So I don’t think they’re going to stop interest rate rises just yet. Inflation, as you mentioned, is expected to fall for the, for the overall eurozone, and it’s expected to fall back below 10 per cent in December when those figures are released on Friday. But that’s still a long way above the ECB’s 2 per cent target. And also the fall in inflation, which is expected to continue throughout 2023, that’s being driven by energy prices coming down. And what the ECB worries about is that the underlying price pressures so far for prices of other goods and services not energy and not food, which are typically more volatile, but these underlying price pressures that we, we all pay in, in everyday life, those, those are likely to stay higher for longer. And it wants to see evidence that they’re coming back down towards its 2 per cent target as well. So most economists expect the ECB to keep raising interest rates at least a couple more times this year in early February and again in March.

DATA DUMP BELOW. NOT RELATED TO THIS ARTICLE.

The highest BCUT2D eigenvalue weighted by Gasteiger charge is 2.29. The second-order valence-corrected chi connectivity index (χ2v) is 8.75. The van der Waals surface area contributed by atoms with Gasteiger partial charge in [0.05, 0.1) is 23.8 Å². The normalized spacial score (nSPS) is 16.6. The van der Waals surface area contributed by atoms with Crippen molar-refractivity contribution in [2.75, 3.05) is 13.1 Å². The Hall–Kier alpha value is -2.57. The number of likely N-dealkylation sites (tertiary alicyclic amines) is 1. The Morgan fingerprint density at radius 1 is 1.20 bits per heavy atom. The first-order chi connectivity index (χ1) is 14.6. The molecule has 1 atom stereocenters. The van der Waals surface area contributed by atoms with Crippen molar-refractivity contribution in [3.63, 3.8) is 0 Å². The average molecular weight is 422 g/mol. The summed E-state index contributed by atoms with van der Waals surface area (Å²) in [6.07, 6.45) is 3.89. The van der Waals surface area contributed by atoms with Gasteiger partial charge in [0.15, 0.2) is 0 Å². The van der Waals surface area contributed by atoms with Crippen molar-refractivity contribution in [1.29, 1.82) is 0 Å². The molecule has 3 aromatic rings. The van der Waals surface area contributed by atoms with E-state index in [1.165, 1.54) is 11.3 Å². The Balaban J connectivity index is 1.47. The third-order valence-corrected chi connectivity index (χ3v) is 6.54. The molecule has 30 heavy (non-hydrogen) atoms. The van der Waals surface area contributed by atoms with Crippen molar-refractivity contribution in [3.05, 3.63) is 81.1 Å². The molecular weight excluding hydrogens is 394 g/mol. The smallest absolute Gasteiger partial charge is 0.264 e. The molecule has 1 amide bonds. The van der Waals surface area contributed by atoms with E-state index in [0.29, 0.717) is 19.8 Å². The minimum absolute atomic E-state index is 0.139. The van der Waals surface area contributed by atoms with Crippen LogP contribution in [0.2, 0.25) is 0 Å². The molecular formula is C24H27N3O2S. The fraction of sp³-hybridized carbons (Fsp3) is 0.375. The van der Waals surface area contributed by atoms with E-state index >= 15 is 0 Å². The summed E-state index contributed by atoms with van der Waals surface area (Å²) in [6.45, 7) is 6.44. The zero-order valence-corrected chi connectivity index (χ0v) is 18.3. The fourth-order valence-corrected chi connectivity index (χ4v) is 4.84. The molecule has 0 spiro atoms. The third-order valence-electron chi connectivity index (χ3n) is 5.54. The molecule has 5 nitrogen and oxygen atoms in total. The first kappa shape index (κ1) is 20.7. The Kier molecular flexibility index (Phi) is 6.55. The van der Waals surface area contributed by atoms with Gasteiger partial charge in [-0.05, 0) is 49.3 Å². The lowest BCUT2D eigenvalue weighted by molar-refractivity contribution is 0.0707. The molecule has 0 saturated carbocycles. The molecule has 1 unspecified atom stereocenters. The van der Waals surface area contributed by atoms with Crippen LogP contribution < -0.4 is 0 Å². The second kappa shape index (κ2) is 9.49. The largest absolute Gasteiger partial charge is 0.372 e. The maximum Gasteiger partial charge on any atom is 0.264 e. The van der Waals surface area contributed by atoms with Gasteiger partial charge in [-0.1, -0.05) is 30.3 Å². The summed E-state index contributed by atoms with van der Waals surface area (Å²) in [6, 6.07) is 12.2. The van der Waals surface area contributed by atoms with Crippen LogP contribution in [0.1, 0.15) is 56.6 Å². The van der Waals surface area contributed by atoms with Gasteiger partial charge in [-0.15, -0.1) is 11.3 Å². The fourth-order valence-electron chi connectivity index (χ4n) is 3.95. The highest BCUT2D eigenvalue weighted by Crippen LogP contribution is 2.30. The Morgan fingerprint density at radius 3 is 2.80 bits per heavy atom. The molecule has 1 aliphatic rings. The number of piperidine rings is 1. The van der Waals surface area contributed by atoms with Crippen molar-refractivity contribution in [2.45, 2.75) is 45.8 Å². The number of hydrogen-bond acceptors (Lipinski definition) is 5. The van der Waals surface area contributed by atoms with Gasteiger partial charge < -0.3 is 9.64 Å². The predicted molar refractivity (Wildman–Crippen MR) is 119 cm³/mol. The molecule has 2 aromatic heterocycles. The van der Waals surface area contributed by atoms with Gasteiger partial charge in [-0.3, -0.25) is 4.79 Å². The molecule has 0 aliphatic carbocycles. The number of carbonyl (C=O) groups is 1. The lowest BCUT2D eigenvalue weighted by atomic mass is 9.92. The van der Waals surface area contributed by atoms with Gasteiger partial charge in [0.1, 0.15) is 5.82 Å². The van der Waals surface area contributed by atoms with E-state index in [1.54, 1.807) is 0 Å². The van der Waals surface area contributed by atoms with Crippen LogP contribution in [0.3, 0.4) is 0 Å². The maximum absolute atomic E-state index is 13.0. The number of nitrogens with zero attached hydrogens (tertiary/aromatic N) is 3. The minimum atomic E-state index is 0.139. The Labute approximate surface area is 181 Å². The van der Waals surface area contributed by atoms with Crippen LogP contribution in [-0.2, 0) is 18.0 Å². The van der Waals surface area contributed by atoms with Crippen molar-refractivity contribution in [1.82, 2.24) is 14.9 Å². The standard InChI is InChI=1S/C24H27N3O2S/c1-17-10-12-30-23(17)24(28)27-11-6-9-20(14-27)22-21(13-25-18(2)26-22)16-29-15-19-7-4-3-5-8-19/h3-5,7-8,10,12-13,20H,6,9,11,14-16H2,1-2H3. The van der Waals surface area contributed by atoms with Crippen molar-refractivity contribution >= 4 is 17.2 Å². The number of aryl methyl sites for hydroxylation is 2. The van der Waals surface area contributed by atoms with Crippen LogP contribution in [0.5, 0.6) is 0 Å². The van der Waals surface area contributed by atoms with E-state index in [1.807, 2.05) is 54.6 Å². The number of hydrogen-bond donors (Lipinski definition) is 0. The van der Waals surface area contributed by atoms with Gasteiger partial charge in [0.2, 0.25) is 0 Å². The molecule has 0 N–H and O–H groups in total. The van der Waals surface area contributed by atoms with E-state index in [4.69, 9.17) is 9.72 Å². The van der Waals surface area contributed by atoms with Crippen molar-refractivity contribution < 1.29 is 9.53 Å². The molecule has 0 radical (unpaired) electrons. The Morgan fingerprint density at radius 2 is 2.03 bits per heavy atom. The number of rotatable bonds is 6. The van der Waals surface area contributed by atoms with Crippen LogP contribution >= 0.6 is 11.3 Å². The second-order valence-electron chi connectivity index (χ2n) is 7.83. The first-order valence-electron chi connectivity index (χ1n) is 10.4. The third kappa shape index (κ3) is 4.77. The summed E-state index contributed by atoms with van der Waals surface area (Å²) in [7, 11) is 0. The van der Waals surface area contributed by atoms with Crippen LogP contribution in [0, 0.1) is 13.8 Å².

Marc Filippino
Martin Arnold is the FT’s Frankfurt bureau chief. Thank you, Martin.

Martin Arnold
You’re welcome. Good to talk to you.

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Marc Filippino
Yesterday, the World Health Organization accused China of downplaying the country’s coronavirus outbreak. The WHO says that China is under representing how many people have died because of Covid. The FT’s Ryan McMorrow is in Beijing and says a slew of high profile deaths like artists and academics has highlighted the disparity between what’s been reported and reality.

Ryan McMorrow